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Temperature effects on utilization of: Sulfur for range clovers

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Authors

C. M. Mckell, University of California
A. M. Wilson

Publication Information

California Agriculture 17(6):10-11.

Published June 01, 1963

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Abstract

Uptake and utilization of sulfur by range clovers are increased by sulfur fertilization but may be limited by low temperatures, according to controlled-environment tests. If the level of available sulfur in the soil is low, higher temperatures do not appear to aid in plant uptake of sulfur. A form of sulfur with a high degree of availability would be best for greatest plant response in warm spring months—although leaching losses may occur in the event of excessive rainfall. Uptake and utilization of fertilizer sulfur was notably greater for subterraneon clover than for rose clover.

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Author notes

This was a cooperative investigation by the Crops Research Division, Agricultural Research Service, U. S. Department of Agriculture, and the University of California Agricultural Experiment Station, Davis.

Temperature effects on utilization of: Sulfur for range clovers

C. M. Mckell, A. M. Wilson
Webmaster Email: wsuckow@ucanr.edu

Temperature effects on utilization of: Sulfur for range clovers

Share using any of the popular social networks Share by sending an email Print article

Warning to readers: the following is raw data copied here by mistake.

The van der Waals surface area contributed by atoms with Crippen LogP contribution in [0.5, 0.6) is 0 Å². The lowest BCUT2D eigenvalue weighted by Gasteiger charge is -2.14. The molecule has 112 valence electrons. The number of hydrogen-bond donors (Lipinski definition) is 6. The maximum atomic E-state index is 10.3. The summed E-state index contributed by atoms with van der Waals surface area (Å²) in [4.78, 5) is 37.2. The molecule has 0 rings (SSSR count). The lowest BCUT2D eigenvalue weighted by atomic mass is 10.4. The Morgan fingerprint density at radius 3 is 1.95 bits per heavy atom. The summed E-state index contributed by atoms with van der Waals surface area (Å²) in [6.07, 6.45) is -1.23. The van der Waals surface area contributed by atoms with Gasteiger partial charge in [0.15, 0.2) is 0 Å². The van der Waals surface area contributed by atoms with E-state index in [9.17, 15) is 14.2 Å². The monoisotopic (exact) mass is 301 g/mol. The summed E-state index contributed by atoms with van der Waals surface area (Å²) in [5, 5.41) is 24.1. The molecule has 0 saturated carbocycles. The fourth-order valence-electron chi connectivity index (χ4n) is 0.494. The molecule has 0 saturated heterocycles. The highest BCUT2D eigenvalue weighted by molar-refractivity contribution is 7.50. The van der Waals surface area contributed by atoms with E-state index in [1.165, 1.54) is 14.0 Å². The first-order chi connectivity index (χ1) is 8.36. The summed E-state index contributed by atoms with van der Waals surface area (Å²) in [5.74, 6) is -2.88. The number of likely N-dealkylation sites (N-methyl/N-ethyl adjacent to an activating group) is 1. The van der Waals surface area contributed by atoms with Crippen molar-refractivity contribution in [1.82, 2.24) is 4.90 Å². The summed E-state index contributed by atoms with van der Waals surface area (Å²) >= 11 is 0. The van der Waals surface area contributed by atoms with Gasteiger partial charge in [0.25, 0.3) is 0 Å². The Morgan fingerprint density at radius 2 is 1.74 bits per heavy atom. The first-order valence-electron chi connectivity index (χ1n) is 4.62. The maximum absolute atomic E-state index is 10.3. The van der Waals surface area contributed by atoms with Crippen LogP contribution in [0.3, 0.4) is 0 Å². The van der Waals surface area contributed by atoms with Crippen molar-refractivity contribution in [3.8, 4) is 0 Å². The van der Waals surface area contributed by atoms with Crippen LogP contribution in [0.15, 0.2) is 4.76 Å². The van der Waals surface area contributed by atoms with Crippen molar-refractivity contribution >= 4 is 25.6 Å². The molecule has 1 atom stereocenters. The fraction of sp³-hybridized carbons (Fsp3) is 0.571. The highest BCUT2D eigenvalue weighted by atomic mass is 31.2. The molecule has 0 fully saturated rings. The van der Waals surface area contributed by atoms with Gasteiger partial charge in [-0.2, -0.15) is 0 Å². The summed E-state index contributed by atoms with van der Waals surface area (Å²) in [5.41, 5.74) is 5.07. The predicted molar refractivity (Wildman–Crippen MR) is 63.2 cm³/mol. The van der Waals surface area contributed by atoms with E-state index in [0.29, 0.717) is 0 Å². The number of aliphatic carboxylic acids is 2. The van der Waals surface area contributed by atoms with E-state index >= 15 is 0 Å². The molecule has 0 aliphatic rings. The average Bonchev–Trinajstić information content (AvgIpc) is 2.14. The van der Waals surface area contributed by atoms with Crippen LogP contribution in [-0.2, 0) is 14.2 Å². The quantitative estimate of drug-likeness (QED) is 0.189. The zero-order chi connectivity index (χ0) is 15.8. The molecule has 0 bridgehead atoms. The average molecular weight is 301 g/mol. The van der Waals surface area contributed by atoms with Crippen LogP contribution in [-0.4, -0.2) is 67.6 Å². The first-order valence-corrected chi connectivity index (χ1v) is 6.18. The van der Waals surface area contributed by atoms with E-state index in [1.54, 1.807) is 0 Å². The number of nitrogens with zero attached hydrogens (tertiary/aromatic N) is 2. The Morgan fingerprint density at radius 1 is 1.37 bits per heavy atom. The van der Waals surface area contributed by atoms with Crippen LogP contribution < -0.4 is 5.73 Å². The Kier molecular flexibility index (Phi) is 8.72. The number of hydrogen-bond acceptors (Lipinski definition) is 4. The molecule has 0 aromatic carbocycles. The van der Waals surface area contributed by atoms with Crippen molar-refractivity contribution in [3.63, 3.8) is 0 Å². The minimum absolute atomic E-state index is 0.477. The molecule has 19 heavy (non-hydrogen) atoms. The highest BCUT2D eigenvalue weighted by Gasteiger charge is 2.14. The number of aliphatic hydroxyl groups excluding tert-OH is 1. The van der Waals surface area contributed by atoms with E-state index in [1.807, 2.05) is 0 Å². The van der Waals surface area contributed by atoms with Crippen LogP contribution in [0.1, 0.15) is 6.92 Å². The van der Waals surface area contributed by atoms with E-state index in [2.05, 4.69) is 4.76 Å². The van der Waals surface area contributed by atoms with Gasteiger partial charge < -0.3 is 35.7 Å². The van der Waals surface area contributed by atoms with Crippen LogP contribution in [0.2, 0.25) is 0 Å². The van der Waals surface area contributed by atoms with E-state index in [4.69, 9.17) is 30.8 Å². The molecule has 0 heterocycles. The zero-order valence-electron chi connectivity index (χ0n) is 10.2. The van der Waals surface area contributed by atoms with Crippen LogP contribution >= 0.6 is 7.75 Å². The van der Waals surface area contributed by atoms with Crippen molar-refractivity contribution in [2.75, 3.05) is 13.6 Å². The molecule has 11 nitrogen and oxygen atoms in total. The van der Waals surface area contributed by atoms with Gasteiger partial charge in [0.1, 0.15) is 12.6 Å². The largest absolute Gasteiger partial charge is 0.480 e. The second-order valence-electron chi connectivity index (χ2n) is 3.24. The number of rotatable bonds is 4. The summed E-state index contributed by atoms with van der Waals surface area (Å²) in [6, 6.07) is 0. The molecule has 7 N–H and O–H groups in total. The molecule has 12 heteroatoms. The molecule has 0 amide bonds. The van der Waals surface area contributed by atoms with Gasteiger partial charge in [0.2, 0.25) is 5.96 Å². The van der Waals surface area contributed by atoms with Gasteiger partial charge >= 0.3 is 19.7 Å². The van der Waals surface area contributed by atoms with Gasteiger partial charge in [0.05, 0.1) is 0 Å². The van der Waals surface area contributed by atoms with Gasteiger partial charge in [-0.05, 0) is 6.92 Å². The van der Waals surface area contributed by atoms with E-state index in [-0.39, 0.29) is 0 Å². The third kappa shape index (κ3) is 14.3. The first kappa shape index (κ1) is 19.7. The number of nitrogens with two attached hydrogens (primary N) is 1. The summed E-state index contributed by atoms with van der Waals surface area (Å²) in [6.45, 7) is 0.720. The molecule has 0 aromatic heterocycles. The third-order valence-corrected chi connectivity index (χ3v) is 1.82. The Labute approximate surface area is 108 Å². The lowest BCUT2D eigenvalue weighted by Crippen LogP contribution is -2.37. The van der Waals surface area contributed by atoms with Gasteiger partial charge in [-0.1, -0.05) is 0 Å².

Share using any of the popular social networks Share by sending an email Print article

Authors

C. M. Mckell, University of California
A. M. Wilson

Publication Information

California Agriculture 17(6):10-11.

Published June 01, 1963

PDF  |  Citation  |  Permissions

Author Affiliations show

Abstract

Uptake and utilization of sulfur by range clovers are increased by sulfur fertilization but may be limited by low temperatures, according to controlled-environment tests. If the level of available sulfur in the soil is low, higher temperatures do not appear to aid in plant uptake of sulfur. A form of sulfur with a high degree of availability would be best for greatest plant response in warm spring months—although leaching losses may occur in the event of excessive rainfall. Uptake and utilization of fertilizer sulfur was notably greater for subterraneon clover than for rose clover.

Full text

Full text is available in PDF.

Author notes

This was a cooperative investigation by the Crops Research Division, Agricultural Research Service, U. S. Department of Agriculture, and the University of California Agricultural Experiment Station, Davis.


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